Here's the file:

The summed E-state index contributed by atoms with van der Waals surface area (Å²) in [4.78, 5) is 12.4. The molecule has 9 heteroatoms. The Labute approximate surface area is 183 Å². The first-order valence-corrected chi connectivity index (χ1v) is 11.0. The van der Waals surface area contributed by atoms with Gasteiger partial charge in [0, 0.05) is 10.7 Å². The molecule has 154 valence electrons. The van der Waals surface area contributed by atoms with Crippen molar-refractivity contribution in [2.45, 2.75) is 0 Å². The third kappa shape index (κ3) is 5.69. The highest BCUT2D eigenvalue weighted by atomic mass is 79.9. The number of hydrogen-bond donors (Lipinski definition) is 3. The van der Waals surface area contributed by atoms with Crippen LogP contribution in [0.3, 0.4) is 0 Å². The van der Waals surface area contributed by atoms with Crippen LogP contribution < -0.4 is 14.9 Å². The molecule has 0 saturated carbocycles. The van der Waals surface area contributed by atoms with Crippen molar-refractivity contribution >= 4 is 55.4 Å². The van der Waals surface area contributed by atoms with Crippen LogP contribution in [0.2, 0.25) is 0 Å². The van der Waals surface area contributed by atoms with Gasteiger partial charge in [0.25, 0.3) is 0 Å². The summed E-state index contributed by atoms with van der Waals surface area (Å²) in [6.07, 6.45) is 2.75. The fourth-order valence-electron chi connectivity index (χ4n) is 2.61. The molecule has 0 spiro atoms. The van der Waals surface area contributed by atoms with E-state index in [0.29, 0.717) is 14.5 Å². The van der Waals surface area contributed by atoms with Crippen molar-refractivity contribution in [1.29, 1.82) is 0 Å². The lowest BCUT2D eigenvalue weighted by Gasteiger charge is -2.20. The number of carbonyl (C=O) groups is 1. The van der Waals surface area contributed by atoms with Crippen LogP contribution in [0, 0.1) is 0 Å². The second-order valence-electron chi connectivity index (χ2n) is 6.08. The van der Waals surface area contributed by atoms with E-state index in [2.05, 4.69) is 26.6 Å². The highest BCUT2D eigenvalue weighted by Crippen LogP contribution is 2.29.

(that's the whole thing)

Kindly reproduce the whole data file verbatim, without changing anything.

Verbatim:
The summed E-state index contributed by atoms with van der Waals surface area (Å²) in [4.78, 5) is 12.4. The molecule has 9 heteroatoms. The Labute approximate surface area is 183 Å². The first-order valence-corrected chi connectivity index (χ1v) is 11.0. The van der Waals surface area contributed by atoms with Gasteiger partial charge in [0, 0.05) is 10.7 Å². The molecule has 154 valence electrons. The van der Waals surface area contributed by atoms with Crippen molar-refractivity contribution in [2.45, 2.75) is 0 Å². The third kappa shape index (κ3) is 5.69. The highest BCUT2D eigenvalue weighted by atomic mass is 79.9. The number of hydrogen-bond donors (Lipinski definition) is 3. The van der Waals surface area contributed by atoms with Crippen LogP contribution in [0.3, 0.4) is 0 Å². The van der Waals surface area contributed by atoms with Crippen LogP contribution < -0.4 is 14.9 Å². The molecule has 0 saturated carbocycles. The van der Waals surface area contributed by atoms with Crippen molar-refractivity contribution >= 4 is 55.4 Å². The van der Waals surface area contributed by atoms with Crippen LogP contribution in [0.2, 0.25) is 0 Å². The van der Waals surface area contributed by atoms with Gasteiger partial charge in [0.25, 0.3) is 0 Å². The summed E-state index contributed by atoms with van der Waals surface area (Å²) in [6.07, 6.45) is 2.75. The fourth-order valence-electron chi connectivity index (χ4n) is 2.61. The molecule has 0 spiro atoms. The van der Waals surface area contributed by atoms with E-state index in [0.29, 0.717) is 14.5 Å². The van der Waals surface area contributed by atoms with Crippen molar-refractivity contribution in [1.29, 1.82) is 0 Å². The lowest BCUT2D eigenvalue weighted by Gasteiger charge is -2.20. The number of carbonyl (C=O) groups is 1. The van der Waals surface area contributed by atoms with Crippen LogP contribution in [0, 0.1) is 0 Å². The second-order valence-electron chi connectivity index (χ2n) is 6.08. The van der Waals surface area contributed by atoms with E-state index in [2.05, 4.69) is 26.6 Å². The highest BCUT2D eigenvalue weighted by Crippen LogP contribution is 2.29.